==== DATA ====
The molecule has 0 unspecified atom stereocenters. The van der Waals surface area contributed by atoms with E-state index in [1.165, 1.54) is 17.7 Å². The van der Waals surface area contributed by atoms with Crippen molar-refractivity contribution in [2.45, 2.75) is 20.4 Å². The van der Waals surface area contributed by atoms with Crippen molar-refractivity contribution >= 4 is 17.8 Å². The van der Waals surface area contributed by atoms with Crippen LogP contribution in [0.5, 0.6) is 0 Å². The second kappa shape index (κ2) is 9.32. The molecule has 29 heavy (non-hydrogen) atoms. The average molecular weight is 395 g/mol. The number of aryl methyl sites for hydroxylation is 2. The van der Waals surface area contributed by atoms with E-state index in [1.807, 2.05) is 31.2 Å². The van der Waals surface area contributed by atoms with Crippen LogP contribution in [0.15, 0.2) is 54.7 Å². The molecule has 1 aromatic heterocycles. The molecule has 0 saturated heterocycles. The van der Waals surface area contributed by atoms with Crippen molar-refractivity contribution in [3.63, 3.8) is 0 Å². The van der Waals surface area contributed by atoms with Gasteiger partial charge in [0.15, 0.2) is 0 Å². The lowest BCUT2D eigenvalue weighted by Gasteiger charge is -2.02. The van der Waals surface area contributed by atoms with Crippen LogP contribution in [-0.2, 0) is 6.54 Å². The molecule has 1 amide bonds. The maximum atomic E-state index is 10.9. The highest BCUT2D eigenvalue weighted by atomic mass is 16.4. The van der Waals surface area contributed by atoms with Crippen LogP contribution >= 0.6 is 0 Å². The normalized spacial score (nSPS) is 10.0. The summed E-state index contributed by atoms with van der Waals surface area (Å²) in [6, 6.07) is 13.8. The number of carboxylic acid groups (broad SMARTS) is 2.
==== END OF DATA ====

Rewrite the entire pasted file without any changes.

The molecule has 0 unspecified atom stereocenters. The van der Waals surface area contributed by atoms with E-state index in [1.165, 1.54) is 17.7 Å². The van der Waals surface area contributed by atoms with Crippen molar-refractivity contribution in [2.45, 2.75) is 20.4 Å². The van der Waals surface area contributed by atoms with Crippen molar-refractivity contribution >= 4 is 17.8 Å². The van der Waals surface area contributed by atoms with Crippen LogP contribution in [0.5, 0.6) is 0 Å². The second kappa shape index (κ2) is 9.32. The molecule has 29 heavy (non-hydrogen) atoms. The average molecular weight is 395 g/mol. The number of aryl methyl sites for hydroxylation is 2. The van der Waals surface area contributed by atoms with E-state index in [1.807, 2.05) is 31.2 Å². The van der Waals surface area contributed by atoms with Crippen LogP contribution in [0.15, 0.2) is 54.7 Å². The molecule has 1 aromatic heterocycles. The molecule has 0 saturated heterocycles. The van der Waals surface area contributed by atoms with Crippen molar-refractivity contribution in [3.63, 3.8) is 0 Å². The van der Waals surface area contributed by atoms with Gasteiger partial charge in [0.15, 0.2) is 0 Å². The lowest BCUT2D eigenvalue weighted by Gasteiger charge is -2.02. The van der Waals surface area contributed by atoms with Crippen LogP contribution in [-0.2, 0) is 6.54 Å². The molecule has 1 amide bonds. The maximum atomic E-state index is 10.9. The highest BCUT2D eigenvalue weighted by atomic mass is 16.4. The van der Waals surface area contributed by atoms with Crippen LogP contribution >= 0.6 is 0 Å². The normalized spacial score (nSPS) is 10.0. The summed E-state index contributed by atoms with van der Waals surface area (Å²) in [6, 6.07) is 13.8. The number of carboxylic acid groups (broad SMARTS) is 2.